Florida executed a man on Wednesday who was convicted of murdering two relatives in 1990, marking the 85th instance of capital punishment for the state, and the fourth so far this year.
Robert Hendrix, 47, was pronounced dead at 6:21 p.m. at Florida State Prison in Starke, shortly after a lethal injection procedure began. He remained silent, offering no final words.
Hendrix was convicted of killing his cousin Elmer Scott and his wife Michelle, to prevent them from testifying against him the following day during a burglary trial. Scott had been an accomplice of Hendrix, but reached a plea deal in exchange for his testimony. Hendrix shot, beat and stabbed his cousin, and then cut the throat of Scott’s wife, before shooting her.
Florida was the first state to reintroduce the death penalty after the Supreme Court of the United States struck down all capital punishment statutes nationwide in the 1972 Furman v. Georgia decision. All Floridian executions are carried out at Florida State Prison, which houses the sole remaining death chamber statewide. At present, 396 inmates are awaiting execution in Florida, and sixteen inmates have been administered lethal injections since Governor Rick Scott took office in 2011.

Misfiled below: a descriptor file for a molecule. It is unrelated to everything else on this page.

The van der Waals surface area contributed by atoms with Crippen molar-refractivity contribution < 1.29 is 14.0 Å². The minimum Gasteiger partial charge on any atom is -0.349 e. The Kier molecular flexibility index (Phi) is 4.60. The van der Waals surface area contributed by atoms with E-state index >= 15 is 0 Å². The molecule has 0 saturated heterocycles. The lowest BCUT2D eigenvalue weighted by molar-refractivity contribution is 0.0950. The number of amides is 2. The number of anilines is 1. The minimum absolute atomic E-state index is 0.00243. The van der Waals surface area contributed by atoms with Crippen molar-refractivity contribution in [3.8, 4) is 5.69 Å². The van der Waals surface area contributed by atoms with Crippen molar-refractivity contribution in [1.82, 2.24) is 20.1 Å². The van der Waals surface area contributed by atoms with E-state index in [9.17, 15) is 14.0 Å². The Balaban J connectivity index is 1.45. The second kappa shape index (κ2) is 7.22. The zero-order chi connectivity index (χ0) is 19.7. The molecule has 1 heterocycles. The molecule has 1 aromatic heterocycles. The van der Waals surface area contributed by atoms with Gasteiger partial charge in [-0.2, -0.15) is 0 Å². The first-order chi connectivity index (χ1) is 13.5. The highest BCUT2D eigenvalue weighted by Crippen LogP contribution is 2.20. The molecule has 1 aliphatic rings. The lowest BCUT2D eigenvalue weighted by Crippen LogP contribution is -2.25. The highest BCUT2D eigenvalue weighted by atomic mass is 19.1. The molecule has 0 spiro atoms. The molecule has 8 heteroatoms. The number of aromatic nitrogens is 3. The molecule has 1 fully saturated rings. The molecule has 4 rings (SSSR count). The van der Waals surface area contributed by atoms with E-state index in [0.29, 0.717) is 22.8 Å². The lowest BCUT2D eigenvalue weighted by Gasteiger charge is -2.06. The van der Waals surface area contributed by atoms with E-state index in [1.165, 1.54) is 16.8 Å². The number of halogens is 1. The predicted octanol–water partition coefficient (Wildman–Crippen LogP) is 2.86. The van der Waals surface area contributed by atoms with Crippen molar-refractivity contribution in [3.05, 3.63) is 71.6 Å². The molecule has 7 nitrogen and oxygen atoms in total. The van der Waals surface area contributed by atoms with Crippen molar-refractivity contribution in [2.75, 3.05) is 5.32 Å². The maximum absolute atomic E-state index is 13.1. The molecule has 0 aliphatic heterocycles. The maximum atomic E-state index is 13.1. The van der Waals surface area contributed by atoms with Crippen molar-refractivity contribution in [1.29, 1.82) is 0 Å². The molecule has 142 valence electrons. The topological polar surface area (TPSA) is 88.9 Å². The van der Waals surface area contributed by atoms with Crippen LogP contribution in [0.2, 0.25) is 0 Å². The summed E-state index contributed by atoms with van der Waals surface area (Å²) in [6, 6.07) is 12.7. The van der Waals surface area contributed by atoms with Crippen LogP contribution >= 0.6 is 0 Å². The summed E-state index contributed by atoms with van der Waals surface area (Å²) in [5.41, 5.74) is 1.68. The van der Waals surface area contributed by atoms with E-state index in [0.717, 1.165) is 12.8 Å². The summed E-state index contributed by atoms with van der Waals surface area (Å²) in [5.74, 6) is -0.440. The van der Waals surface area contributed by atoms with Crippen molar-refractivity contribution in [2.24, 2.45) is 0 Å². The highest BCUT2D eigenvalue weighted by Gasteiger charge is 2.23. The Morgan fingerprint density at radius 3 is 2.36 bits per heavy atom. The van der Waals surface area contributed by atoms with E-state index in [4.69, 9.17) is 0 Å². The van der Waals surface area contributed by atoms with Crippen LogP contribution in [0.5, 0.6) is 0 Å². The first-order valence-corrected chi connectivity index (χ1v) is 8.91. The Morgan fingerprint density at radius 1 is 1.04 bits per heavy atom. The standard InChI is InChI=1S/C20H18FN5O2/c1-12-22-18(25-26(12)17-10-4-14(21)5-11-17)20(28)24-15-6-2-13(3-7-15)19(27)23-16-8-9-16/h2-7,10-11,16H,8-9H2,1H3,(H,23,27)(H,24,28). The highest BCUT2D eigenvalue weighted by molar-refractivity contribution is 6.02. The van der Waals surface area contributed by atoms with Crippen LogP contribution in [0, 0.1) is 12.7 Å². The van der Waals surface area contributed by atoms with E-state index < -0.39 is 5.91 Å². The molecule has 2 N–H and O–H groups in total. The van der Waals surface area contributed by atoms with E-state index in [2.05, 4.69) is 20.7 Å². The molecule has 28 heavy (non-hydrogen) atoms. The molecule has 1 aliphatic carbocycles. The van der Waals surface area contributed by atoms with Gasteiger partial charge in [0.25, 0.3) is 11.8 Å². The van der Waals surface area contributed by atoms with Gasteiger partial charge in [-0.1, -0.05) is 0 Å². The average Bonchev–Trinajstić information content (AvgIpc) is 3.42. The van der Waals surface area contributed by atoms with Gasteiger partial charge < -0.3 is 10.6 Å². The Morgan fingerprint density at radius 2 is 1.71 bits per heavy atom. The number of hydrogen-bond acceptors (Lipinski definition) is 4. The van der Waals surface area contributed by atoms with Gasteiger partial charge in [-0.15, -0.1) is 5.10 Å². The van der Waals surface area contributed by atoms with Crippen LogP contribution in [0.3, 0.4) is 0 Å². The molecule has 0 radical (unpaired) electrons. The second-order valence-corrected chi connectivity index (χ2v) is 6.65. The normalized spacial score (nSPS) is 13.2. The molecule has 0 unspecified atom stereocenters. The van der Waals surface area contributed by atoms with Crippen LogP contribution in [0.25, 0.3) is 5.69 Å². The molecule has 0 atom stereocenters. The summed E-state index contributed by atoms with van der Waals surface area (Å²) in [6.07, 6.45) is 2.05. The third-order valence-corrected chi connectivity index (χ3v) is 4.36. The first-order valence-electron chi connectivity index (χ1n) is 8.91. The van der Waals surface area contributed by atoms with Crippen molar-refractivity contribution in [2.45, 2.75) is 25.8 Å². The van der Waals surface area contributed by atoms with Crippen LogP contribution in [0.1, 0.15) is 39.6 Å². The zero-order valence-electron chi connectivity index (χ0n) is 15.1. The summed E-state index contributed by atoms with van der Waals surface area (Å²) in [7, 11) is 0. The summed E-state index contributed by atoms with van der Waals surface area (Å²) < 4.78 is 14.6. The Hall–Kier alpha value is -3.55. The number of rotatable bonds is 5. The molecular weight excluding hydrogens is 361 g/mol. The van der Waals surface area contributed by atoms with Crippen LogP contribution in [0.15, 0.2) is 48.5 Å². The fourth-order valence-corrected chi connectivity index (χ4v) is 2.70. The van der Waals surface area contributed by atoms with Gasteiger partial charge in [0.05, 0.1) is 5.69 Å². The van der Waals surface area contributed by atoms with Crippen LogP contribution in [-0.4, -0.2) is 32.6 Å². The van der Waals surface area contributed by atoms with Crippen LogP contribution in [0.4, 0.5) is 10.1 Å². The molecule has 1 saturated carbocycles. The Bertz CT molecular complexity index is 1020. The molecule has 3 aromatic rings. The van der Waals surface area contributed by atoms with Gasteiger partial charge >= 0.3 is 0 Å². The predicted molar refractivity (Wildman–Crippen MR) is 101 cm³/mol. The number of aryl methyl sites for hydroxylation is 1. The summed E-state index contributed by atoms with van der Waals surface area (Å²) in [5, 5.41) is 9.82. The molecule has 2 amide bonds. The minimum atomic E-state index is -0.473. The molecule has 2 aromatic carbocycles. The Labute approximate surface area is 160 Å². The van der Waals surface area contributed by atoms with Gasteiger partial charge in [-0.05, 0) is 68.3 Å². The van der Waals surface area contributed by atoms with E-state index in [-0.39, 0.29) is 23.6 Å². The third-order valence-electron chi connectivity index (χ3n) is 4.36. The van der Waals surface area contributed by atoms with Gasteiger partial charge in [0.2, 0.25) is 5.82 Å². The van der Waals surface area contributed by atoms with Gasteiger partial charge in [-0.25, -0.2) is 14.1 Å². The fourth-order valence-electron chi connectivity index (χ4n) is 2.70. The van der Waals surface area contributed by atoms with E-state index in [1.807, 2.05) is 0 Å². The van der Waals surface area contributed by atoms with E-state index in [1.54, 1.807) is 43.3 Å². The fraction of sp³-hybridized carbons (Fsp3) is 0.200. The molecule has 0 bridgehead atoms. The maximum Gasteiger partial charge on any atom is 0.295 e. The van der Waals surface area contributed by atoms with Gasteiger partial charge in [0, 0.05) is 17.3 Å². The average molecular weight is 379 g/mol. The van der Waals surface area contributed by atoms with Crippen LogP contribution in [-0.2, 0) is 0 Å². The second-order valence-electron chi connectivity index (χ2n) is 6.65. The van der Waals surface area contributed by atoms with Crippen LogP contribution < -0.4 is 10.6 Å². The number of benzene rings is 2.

While lethal injection has been the preferred method of execution in Florida since 2000, inmates can still request the use of “Old Sparky,” the nickname of the electric chair in the states of Arkansas, Connecticut, Florida, Georgia, Illinois, Kentucky, Nebraska, Ohio, Oklahoma, New York, South Carolina, Texas, West Virginia and Virginia. Hendrix opted to stay clear of Old Sparky, as botched execution attempts in this manner are not unheard of, and have a chance of becoming an extremely gruesome form of cruel and unusual punishment.
Ted Bundy's execution in 'Old Sparky,' the Florida electric chair, was on this date, in 1989 pic.twitter.com/Cp69UASONh
— Stutteringhand (@Dazedwalleye) January 24, 2014
Last June Governor Rick Scott signed the Timely Justice Act of 2013. The statute is designed to accelerate the capital punishment process. The law forces death row inmates to be quicker about making appeals and post-conviction motions.
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